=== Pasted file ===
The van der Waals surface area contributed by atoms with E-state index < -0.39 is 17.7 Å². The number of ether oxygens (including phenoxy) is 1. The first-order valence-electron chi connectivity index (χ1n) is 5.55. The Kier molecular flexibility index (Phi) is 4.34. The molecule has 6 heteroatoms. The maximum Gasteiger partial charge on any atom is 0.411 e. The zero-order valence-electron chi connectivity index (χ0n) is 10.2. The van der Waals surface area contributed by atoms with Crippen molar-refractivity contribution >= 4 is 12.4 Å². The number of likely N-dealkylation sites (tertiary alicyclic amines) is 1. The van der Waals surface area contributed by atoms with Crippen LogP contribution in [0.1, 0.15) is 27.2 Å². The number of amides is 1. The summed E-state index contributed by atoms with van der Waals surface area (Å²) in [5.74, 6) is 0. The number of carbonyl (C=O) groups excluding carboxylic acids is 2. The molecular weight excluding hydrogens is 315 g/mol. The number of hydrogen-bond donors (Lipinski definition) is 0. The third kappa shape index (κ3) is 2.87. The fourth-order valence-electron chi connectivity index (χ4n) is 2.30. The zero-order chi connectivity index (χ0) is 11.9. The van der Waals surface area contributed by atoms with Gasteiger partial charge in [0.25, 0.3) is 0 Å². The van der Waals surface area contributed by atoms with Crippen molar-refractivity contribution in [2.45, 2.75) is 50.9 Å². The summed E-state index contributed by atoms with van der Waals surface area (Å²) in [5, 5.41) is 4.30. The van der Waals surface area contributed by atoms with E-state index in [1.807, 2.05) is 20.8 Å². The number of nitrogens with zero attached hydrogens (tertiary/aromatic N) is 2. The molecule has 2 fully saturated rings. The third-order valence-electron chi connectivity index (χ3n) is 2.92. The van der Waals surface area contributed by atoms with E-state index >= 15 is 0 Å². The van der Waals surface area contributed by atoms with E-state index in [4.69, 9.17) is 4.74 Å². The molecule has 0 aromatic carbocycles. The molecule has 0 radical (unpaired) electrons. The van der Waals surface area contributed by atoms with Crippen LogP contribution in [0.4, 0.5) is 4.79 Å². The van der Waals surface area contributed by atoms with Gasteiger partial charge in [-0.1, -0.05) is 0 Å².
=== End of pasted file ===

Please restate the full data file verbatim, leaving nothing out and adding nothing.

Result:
The van der Waals surface area contributed by atoms with E-state index < -0.39 is 17.7 Å². The number of ether oxygens (including phenoxy) is 1. The first-order valence-electron chi connectivity index (χ1n) is 5.55. The Kier molecular flexibility index (Phi) is 4.34. The molecule has 6 heteroatoms. The maximum Gasteiger partial charge on any atom is 0.411 e. The zero-order valence-electron chi connectivity index (χ0n) is 10.2. The van der Waals surface area contributed by atoms with Crippen molar-refractivity contribution >= 4 is 12.4 Å². The number of likely N-dealkylation sites (tertiary alicyclic amines) is 1. The van der Waals surface area contributed by atoms with Crippen LogP contribution in [0.1, 0.15) is 27.2 Å². The number of amides is 1. The summed E-state index contributed by atoms with van der Waals surface area (Å²) in [5.74, 6) is 0. The number of carbonyl (C=O) groups excluding carboxylic acids is 2. The molecular weight excluding hydrogens is 315 g/mol. The number of hydrogen-bond donors (Lipinski definition) is 0. The third kappa shape index (κ3) is 2.87. The fourth-order valence-electron chi connectivity index (χ4n) is 2.30. The zero-order chi connectivity index (χ0) is 11.9. The van der Waals surface area contributed by atoms with Gasteiger partial charge in [0.25, 0.3) is 0 Å². The van der Waals surface area contributed by atoms with Crippen molar-refractivity contribution in [2.45, 2.75) is 50.9 Å². The summed E-state index contributed by atoms with van der Waals surface area (Å²) in [5, 5.41) is 4.30. The van der Waals surface area contributed by atoms with E-state index in [1.807, 2.05) is 20.8 Å². The number of nitrogens with zero attached hydrogens (tertiary/aromatic N) is 2. The molecule has 2 fully saturated rings. The third-order valence-electron chi connectivity index (χ3n) is 2.92. The van der Waals surface area contributed by atoms with E-state index >= 15 is 0 Å². The van der Waals surface area contributed by atoms with E-state index in [4.69, 9.17) is 4.74 Å². The molecule has 0 aromatic carbocycles. The molecule has 0 radical (unpaired) electrons. The van der Waals surface area contributed by atoms with Crippen LogP contribution in [0.4, 0.5) is 4.79 Å². The van der Waals surface area contributed by atoms with Gasteiger partial charge in [-0.1, -0.05) is 0 Å².